Equal-access bill passes

Amid its flurry of final-day action, the General Assembly unanimously approved a bill requiring schools to provide disabled students access to sports programs, either among themselves or with able-bodied students.

Under the measure known as the Fitness and Athletics Equity for Students with Disabilities, schools have three years to fully implement the requirements.

"Once this bill is passed, you can't take it away," said Tatyana McFadden, an Atholton wheelchair athlete who testified at hearings last month in Annapolis.

"This opens the doors for many people with disabilities," McFadden said. "People will not hesitate to try out for their teams. No one can say, 'No.'"

The legislation, which takes effect in July, requires local school systems to submit their plans to the state education department, which would investigate complaints and could sideline noncompliant teams or withhold money from schools or school systems.

State education officials initially opposed the legislation, saying it would require school systems to pay for extra employees - an estimated $2.8 million statewide - to ensure compliance.

The state now favors the legislation, said Carol Ann Baglin, assistant state superintendent with the department's Division of Special Education/Early Intervention Services.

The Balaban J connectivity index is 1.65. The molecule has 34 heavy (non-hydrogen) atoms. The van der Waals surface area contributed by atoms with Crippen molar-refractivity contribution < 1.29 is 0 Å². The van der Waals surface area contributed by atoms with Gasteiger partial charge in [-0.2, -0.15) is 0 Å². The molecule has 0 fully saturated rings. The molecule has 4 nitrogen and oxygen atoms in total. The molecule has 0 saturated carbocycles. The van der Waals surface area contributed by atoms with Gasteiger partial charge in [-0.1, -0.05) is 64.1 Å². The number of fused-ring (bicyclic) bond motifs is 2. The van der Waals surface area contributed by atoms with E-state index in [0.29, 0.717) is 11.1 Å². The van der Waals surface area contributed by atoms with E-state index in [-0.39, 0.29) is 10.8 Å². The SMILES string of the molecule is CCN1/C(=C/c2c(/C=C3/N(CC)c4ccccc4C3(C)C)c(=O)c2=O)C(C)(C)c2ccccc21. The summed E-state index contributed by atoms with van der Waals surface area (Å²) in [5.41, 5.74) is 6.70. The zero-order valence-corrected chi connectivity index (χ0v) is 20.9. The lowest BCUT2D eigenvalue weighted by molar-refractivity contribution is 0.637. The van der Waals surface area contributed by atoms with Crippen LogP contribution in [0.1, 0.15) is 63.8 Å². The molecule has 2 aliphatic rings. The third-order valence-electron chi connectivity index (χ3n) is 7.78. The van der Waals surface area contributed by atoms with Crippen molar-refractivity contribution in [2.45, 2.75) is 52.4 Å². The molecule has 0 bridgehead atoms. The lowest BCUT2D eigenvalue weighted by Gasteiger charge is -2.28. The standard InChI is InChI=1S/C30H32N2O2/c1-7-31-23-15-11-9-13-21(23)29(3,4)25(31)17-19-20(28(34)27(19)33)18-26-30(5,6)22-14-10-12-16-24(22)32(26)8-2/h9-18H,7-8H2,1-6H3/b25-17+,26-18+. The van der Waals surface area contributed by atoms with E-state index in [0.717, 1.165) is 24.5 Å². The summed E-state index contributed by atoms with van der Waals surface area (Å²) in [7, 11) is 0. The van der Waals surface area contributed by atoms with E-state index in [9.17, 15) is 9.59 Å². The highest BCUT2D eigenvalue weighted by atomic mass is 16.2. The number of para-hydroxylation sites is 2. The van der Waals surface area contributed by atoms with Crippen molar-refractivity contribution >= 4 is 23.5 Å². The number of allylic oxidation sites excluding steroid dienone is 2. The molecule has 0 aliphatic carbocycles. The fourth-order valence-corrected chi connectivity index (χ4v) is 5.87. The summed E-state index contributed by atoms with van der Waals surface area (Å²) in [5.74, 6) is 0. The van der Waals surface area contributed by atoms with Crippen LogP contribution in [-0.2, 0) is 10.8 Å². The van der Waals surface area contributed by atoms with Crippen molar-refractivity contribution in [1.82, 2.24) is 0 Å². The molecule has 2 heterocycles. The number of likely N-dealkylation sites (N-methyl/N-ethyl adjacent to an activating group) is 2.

"We are pleased that we could reach a compromise," said Baglin, although she did not elaborate. She added she did not know how much it will cost the state to implement the changes. "We are very pleased it passed. It provides us the opportunity to work with local systems."

McFadden, 18, was born with spina bifida. In 2004, she won two medals in track at the Paralympics in Athens, Greece. In 2006, she sued for the right to share the track with her high school teammates in Howard County.

"We have been working so hard on this and finally we got this," she said.

Her mother, Deborah McFadden, said they were excited to learn about the legislature's approval Monday night.

"We're changing the landscape of opportunity for people with disabilities," she said. "Students with disabilities have the right to all activities that are offered in the school system."

Lauren Young, litigation director at the Maryland Disability Law Center, said the bill "evens the playing field."

Young anticipates the number of disabled students who participate in athletics will increase.

"Over time, you will start seeing these programs coming online and developing, and that is the goal," she said. "We're really excited about that."


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